Quartzsite Reflections

Top of the Hi Jolly Tomb in Quartzsite, Arizona

Happiness is not a place.

Sunset on BLM land in Quartzsite, Arizona

Material possessions do not bring true happiness.

Dome Rock in Quartzsite, Arizona

Life is a journey, not a destination.

Travel is personal

“What do you enjoy?”

For many people, the response to this question is “I love to travel.”

I fall into this group, but my travel preference may be a bit different than yours. And that’s the way it should be… your travel should fit you.

If you enjoy travel, you should make it your own. Do it the way you want to do it. Don’t do it to impress anyone else.

When I travel I often like to blend in with the locals, enjoy the day-to-day in a new location. My travel is usually not about beaches, theme parks and endless partying. My travel is slow-paced, spontaneous, and reflective.

I am currently one month in to a road trip… a road trip that has me living in a van… a road trip with no destination in mind.

People often ask me where I am heading, and I usually don’t know.

If I decide to end the #sandybanff journey tomorrow, then so be it. I will put the van in storage or sell it and move on to the next adventure.

My travel is not glamourous. My travel is not the variety you’ll find in the pages of Departures (a magazine that American Express sends me regularly that I immediate chuck into the recycle pile). My travel is personal, and it is not for everyone.

My Jumpstart Toward a Simple Life

My quest toward a simple life began over a decade ago. It took two events to jumpstart my journey.

I was confronted with what would become one of the most stressful times of my life… an audit by the Internal Revenue Service. The ordeal was ongoing for two years, and it included the audit of three years of federal tax returns.

My shortcoming in reporting my finances was not birthed out of deceit but instead out of a need to control. I felt the need to control every aspect of my life, including my finances. I was in control of the accounting and tax return preparation for a company that had over $1 million in annual sales… a company of one… a thriving business with an astute leader but an ignorant accountant.

The hard experiences in life are often the ones that have the most profound impact on us. If you can learn from these struggles, is the experience truly negative?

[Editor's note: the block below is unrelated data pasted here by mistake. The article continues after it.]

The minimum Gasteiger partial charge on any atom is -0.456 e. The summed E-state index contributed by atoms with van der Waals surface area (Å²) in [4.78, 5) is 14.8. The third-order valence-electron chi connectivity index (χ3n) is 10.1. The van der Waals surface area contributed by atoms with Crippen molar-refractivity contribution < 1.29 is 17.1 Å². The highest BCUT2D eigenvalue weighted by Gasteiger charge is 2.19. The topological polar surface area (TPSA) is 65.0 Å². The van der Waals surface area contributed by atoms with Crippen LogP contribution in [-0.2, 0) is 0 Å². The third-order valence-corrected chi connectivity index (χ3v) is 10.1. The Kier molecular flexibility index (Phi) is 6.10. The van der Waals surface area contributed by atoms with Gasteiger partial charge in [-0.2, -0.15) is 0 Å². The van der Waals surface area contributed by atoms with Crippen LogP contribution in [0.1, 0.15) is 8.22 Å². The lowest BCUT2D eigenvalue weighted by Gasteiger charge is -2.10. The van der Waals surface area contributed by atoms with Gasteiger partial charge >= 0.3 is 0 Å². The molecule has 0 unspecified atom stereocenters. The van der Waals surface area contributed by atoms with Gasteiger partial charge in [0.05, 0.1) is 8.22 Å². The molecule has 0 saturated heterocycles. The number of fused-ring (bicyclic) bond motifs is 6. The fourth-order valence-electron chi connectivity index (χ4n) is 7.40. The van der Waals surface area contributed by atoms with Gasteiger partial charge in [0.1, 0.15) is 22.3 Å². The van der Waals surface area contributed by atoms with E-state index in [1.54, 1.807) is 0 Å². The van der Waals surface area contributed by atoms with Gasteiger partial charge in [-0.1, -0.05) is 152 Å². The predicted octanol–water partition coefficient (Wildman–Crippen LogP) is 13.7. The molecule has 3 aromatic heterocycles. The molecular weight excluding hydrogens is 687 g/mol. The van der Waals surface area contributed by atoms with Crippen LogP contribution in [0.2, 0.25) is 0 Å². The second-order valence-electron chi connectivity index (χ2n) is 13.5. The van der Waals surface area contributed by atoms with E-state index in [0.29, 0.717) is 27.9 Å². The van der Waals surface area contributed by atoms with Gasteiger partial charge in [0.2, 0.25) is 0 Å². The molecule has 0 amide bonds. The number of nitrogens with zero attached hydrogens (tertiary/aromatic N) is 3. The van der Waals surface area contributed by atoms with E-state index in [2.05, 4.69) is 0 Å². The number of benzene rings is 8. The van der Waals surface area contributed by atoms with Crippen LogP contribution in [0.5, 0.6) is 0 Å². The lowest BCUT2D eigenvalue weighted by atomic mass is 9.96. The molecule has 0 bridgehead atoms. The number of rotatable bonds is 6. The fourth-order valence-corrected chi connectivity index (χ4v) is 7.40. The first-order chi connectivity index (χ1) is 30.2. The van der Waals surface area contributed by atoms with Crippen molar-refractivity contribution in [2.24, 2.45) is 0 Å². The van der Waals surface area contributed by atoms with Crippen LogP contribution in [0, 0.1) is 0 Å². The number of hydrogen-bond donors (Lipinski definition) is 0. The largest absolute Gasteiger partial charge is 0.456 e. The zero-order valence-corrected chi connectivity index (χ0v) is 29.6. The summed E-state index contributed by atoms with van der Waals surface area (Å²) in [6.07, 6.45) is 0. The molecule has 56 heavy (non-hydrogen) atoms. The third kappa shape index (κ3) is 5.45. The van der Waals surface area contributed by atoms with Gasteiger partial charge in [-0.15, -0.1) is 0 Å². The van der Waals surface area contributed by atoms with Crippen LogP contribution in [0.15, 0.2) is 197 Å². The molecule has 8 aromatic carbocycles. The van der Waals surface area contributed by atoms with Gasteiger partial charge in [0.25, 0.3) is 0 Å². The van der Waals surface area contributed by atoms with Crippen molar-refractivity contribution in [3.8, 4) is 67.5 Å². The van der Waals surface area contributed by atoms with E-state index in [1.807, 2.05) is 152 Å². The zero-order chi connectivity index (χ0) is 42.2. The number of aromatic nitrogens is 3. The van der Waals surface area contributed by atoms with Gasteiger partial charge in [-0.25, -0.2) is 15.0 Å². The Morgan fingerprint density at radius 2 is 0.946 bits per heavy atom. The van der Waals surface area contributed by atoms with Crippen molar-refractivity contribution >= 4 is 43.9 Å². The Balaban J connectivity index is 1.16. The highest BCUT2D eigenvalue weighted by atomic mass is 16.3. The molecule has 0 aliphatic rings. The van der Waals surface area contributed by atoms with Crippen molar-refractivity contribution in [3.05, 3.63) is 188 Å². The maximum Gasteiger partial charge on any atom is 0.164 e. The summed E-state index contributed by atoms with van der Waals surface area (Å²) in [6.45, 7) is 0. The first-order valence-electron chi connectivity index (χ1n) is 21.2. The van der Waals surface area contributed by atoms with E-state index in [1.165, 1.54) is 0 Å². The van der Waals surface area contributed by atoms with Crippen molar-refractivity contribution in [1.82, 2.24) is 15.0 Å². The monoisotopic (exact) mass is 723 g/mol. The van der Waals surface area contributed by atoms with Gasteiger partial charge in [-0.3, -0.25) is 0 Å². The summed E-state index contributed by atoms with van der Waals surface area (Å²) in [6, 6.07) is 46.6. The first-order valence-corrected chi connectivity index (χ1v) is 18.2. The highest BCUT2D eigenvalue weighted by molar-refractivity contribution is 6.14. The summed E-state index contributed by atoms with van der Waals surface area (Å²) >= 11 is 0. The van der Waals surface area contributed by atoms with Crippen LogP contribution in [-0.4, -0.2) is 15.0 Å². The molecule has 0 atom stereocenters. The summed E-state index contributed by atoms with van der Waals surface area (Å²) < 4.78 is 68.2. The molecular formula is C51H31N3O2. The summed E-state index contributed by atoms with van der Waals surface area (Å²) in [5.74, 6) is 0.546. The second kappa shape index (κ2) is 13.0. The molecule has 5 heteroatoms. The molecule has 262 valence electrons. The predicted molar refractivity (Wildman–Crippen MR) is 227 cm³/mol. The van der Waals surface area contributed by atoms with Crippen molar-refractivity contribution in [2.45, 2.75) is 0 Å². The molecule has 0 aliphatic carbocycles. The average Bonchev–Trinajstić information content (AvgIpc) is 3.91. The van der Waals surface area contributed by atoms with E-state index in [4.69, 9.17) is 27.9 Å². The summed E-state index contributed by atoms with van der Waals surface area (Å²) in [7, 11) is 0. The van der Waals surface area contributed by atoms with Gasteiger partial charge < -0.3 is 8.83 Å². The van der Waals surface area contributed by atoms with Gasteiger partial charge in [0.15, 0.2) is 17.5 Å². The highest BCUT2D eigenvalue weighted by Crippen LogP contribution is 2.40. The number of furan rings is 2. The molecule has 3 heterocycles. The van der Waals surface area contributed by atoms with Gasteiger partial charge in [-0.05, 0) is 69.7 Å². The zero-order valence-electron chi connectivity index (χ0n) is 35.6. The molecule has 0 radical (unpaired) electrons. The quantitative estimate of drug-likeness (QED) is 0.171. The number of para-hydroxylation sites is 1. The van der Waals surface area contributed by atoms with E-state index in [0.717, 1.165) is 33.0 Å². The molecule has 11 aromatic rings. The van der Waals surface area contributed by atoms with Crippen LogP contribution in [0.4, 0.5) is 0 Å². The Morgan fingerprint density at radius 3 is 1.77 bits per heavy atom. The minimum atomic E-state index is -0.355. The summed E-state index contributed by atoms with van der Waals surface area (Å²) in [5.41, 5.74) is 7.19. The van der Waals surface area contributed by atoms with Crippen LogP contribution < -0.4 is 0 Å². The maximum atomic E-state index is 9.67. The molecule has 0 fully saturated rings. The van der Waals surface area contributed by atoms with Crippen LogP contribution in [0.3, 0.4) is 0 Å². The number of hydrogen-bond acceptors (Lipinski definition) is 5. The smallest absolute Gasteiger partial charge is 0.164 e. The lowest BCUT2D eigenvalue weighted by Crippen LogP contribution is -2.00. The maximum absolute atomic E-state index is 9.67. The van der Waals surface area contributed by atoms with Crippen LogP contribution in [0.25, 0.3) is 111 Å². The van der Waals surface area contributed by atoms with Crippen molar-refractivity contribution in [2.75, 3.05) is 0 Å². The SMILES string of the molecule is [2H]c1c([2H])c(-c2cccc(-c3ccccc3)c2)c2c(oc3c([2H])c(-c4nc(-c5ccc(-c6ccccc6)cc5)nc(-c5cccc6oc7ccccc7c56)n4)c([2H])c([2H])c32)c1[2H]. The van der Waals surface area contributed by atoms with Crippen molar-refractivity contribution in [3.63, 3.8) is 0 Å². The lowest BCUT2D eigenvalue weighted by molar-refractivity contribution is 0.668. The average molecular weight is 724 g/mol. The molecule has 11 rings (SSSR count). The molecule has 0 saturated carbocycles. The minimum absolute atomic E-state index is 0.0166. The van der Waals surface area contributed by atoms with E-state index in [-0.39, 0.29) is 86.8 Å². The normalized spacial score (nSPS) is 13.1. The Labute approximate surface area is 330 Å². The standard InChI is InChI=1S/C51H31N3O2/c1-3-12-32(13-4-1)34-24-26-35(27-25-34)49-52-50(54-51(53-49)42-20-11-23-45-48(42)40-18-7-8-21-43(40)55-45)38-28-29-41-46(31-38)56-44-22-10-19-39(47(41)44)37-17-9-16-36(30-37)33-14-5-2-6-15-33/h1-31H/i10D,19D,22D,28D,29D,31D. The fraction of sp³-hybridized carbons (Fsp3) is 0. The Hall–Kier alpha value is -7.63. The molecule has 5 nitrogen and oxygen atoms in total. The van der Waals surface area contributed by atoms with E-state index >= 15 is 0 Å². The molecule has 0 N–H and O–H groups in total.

My tax ordeal taught me to delegate… to keep it simple.

At the same time I struggled, I feel in love. I feel in love with a boy. I feel in love with Amsterdam.

Time has a way of sorting out emotion, both good and bad. In retrospect, I realize I feel in love with simple living. This is not meant to minimize the love I felt for the boy or an amazing city. However, Amsterdam and the boy both represented a life I wanted… a simple life.

Amsterdam, the boy, and the IRS audit were all a part of my journey toward simplicity. These things are not part of my current reality, but fundamental in the journey of who I have become.

Bricking My Cat

My cat, Patrick, has been sick for several weeks now. My boy’s thyroid and pancreas are not in the best of shape, and the medication does not appear to be working as it should.

My once fat fluffy boy is now a shell of himself… weighing in at around 8 pounds.

So, today I create. I create for #patthecat.

Original photo
Enhanced photo
Bricked Pat and the girls

Creation Without Validation

I started reading a short book (with a long-ass title) from Nate Green. I only made it through the introduction of What We’ve Learned: 85 Practical Solutions for Getting Your Shit Together, Improving Your Relationships, Figuring Out Your Career, Boosting Your Self Confidence, Overcoming Self Doubt, Getting Out of Your Comfort Zone, and Living a Better Life, but I was inspired by this little tidbit…

Bonus points if the thing you create helps people; when those two things meet, it’s like magic. (It’s also, occasionally, a business.) Here are two things I know for sure: It feels good to create things and it feels good to help people. But creating things — especially good things — is difficult. It takes time, focus, and courage. Maybe even a little masochism.

Helping people is easier. There are a million ways to do it: You can hold the door open for the guy whose arms are full of groceries; you can help an old woman across the street (that’s still a thing, right?); you can share your life experience and hope that someone will read it and find it applicable to their own life.

This little nugget reconfirmed that I have a strong desire to create. So, why don’t I create more?

I feel many times I have created in search of validation.

Businesses were created. The validation? Money.

Many times these businesses were abandoned after the validation did not materialize in what I felt was an adequate amount of time. I am sure that my lack of perseverance snuffed out many legitimate business ventures. I’ve never been very good at “treading water.”

I’ve never been materialistic, but somewhere along the journey of life, I allowed money to become the primary source of validation. I began to take interests and allow their lifespan to be determined by their monetary value. So… if a hobby could not produce money, it was discarded.

My LEGO art… a hobby that didn’t sell

My blogging has also become a victim, allowing validation to fuel creation.

I would write in spurts, and if posts did not receive views… I stopped.

I enjoy journaling my thoughts and experiences… sharing. Still, I need to learn that my musings do not need to find an audience to have value. If they do, cool, but the validation of increased views or comments should not drive (or deter) me from writing.

So… having shared all of this… I’m back. 😁 👍


The Van That Couldn’t

“IKEA on Wheels”

After proclaiming my love for the Carado Banff yesterday, I was met with this snarky comment from a Facebook troll user.